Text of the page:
Making treatment decisions

Sometimes it’s difficult to decide on whether to have treatment for advanced cancer. Some people choose treatment even if it offers only a small benefit for a short period of time. Others want to make sure the expected benefits outweigh the side effects so that they have the best quality of life.

Some people decide not to have active treatment for the cancer, but to treat symptoms to reduce pain and discomfort. You may want to consider what quality of life means to you.

Perhaps you would choose chemotherapy if it meant you could have two good weeks each month. Or you might value being able to spend as much time as possible with family and friends, without the disruption of treatment.

Understanding the disease, available treatments and possible side effects can help you weigh up the pros and cons of different treatments and make a well-informed decision that’s based on your personal values. You can also discuss the options with your family and friends or with your doctor, or call Cancer Council 13 11 20.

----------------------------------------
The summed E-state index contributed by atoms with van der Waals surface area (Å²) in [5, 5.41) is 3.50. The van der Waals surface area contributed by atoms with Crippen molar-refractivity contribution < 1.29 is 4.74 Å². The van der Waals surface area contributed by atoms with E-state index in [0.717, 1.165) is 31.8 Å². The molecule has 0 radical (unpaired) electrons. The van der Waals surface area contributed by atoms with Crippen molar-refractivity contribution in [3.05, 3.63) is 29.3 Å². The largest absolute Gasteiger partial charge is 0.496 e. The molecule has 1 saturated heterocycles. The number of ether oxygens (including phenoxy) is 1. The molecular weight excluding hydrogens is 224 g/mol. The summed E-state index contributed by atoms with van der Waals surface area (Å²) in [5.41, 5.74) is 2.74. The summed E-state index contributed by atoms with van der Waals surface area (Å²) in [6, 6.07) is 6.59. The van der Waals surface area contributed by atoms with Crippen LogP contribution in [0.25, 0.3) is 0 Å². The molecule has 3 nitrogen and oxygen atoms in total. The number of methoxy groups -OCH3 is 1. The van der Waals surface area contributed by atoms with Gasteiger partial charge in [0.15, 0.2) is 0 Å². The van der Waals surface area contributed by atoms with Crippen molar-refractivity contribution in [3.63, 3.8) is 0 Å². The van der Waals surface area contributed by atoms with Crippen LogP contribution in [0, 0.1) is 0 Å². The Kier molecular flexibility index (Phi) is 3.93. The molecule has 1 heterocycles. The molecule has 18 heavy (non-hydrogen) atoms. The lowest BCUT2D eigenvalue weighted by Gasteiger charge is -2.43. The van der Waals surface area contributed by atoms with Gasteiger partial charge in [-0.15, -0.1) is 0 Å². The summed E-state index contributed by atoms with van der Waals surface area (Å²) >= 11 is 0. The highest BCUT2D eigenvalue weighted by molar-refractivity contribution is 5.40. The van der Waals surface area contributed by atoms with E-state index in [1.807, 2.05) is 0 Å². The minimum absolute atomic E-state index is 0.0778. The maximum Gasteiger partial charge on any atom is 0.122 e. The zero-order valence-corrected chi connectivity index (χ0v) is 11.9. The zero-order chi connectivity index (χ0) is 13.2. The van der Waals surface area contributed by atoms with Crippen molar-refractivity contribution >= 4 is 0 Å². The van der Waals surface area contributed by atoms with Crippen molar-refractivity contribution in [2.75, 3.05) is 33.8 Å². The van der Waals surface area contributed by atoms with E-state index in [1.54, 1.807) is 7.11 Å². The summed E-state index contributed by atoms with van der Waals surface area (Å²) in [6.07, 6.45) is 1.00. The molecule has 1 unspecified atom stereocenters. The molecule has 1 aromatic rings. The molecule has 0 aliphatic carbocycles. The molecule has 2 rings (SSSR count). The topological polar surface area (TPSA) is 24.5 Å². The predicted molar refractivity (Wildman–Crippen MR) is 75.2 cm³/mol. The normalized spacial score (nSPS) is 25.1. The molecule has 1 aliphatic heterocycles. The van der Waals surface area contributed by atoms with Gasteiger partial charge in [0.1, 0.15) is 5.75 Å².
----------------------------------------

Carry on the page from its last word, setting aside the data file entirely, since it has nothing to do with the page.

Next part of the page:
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Talking about future care

Discussing the kind of care you might want in the future can be difficult. However, talking to your family about this can help them if you are so sick that you can’t make decisions, and they need to make decisions about your health care for you.

Palliative Care Australia has developed a discussion starter that can help you reflect on your preferences for care and talk about them to your family. See Dying to talk for more.


This information was last reviewed in December 2016
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